“A lot of times meeting planners are working with set dates that can’t be changed, and that is an issue,” she continues. “If someone were to book a meeting at the same time as the Academy Awards, for example, that would be difficult.”
At The Ritz-Carlton, San Francisco, planners who are flexible can often find a spot for a luxury meeting within their budget, says Alexandra Nicandri, director of meetings and special events.
“We work with almost any budget,” she says. “When a client comes in and shows us the budget, we say what we can do. We’re always looking for groups willing to arrive on a Sunday, for example. Or, July and August are low-season for meetings; we have high transient demand but more meeting space available then.”
The Peninsula Beverly Hills is making a push for more luxury meetings and may surprise planners with possibilities, says Susan Choi-Grant, director of group sales.
“Historically, we’ve had more of a transient leisure base, but after the business cycles of the last few years, the hotel decided to attract more group business.”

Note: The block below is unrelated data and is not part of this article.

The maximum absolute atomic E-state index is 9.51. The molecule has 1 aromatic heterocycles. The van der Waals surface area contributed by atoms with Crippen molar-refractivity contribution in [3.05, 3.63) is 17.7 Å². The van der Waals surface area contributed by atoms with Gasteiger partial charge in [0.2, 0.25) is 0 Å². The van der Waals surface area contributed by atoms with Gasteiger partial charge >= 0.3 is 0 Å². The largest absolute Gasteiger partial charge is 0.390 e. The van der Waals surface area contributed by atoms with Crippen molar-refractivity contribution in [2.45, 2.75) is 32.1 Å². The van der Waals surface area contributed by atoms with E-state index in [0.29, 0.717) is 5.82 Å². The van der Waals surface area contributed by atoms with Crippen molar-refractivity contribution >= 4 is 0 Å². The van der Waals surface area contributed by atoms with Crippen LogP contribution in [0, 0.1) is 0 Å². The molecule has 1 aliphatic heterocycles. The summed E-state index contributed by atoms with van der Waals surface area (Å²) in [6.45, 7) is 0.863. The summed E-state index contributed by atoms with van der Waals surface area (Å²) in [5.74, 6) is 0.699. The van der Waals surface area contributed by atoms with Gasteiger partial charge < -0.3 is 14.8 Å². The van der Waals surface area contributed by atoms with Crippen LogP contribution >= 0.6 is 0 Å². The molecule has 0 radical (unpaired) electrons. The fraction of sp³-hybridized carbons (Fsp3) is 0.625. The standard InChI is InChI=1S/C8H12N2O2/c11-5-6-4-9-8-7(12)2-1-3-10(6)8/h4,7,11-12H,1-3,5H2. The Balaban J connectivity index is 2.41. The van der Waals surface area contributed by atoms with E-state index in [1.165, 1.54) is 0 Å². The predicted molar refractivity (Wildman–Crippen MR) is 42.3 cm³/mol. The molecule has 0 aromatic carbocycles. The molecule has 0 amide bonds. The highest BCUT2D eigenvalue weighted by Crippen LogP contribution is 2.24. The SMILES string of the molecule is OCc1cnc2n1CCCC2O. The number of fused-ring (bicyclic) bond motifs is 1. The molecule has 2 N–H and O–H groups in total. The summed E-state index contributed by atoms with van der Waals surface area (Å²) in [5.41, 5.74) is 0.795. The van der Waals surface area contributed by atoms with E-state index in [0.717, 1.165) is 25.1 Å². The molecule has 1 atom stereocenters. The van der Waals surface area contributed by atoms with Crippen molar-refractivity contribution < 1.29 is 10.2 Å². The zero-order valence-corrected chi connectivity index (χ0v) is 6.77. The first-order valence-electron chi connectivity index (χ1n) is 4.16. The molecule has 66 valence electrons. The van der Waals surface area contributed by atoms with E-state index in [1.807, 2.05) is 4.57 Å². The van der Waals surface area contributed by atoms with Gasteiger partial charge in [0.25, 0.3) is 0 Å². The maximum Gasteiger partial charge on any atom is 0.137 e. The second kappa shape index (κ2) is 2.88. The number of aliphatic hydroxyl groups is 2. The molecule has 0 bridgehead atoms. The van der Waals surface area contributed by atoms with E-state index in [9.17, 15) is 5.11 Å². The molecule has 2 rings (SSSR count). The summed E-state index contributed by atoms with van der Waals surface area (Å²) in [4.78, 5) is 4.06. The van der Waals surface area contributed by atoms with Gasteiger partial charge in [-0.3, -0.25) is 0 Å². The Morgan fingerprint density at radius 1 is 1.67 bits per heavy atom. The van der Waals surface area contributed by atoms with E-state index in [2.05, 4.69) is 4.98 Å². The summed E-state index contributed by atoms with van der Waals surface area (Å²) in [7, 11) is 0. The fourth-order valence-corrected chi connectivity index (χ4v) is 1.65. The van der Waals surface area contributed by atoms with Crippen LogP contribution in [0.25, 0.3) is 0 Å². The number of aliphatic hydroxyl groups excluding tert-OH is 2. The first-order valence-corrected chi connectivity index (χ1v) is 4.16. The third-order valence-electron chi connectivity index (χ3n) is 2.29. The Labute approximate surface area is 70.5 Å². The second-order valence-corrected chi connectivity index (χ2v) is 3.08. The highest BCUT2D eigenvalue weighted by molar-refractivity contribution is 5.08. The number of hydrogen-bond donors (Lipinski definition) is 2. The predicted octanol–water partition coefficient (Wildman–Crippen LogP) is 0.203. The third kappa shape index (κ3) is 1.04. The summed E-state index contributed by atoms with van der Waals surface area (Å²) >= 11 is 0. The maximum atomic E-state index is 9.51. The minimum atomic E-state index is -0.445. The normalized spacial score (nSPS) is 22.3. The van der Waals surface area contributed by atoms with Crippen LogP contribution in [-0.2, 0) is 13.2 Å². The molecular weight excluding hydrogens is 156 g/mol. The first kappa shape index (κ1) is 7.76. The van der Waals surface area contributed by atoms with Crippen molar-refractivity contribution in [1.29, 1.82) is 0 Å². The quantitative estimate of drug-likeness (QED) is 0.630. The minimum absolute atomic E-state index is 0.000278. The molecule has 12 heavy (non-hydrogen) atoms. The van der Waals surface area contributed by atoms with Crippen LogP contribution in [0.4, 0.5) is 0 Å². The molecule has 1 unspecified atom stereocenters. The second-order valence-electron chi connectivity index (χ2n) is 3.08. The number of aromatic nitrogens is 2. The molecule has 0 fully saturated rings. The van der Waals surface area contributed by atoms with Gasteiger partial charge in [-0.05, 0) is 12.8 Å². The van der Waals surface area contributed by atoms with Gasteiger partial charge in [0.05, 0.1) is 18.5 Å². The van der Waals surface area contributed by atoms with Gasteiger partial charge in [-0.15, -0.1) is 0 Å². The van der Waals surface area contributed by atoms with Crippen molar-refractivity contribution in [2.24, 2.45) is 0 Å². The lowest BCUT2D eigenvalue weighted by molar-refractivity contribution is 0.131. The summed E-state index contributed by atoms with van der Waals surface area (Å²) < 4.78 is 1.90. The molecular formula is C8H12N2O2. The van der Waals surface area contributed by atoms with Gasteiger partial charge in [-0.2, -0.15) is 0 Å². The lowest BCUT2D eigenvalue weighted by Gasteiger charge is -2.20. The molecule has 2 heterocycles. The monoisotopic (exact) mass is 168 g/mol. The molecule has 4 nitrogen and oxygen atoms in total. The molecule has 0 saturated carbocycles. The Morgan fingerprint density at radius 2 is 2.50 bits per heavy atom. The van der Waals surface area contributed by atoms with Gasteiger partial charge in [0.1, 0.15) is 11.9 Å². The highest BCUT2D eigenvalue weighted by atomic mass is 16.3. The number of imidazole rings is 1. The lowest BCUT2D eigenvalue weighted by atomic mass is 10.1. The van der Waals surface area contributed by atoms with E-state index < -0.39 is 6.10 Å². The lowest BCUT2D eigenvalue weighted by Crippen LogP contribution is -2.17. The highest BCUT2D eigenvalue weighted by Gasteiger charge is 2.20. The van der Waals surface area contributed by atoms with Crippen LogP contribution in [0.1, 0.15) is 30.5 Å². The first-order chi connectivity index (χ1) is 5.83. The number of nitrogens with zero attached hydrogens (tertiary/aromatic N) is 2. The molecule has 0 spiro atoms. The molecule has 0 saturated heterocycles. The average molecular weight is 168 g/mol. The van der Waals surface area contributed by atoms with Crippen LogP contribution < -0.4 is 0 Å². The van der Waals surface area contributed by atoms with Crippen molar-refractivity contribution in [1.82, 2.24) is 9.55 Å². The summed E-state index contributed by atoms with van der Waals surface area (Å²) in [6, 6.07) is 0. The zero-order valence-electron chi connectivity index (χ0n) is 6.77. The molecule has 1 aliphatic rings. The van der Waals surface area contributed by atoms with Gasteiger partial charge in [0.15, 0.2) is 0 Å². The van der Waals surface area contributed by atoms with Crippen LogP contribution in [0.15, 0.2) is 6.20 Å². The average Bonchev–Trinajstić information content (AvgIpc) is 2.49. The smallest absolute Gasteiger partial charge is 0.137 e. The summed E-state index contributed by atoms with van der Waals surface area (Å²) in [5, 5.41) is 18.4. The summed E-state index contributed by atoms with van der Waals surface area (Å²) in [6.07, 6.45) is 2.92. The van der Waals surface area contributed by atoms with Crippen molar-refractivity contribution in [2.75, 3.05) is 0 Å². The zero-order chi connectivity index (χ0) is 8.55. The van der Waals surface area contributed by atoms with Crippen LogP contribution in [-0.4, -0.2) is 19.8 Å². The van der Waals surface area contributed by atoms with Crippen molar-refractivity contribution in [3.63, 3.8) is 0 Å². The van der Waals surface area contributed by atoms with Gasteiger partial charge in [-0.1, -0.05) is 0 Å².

As with the Beverly Wilshire, the “awards season” in Los Angeles—near the Grammys, the Emmys, the Golden Globes or the Academy Awards—is the most expensive and difficult time to book a meeting.
“A good time is the fall and almost any time of the year [except ‘awards season’] for meetings with Sunday or Monday arrivals,” Choi-Grant recommends.
The Four Seasons, Vancouver, British Columbia, is most likely to host groups on a budget during certain times of year and days of the week, says Todd Jeannotte, director of catering and conference services.
“Look for dates around a long weekend, perhaps in July, August or early January,” he says. “Long weekends in city hotels tend to be less busy and function space is wide open so we can be flexible with food and beverage.”
Working with tight budgets has become routine during the last few years of the economic recession, according to Jeannotte.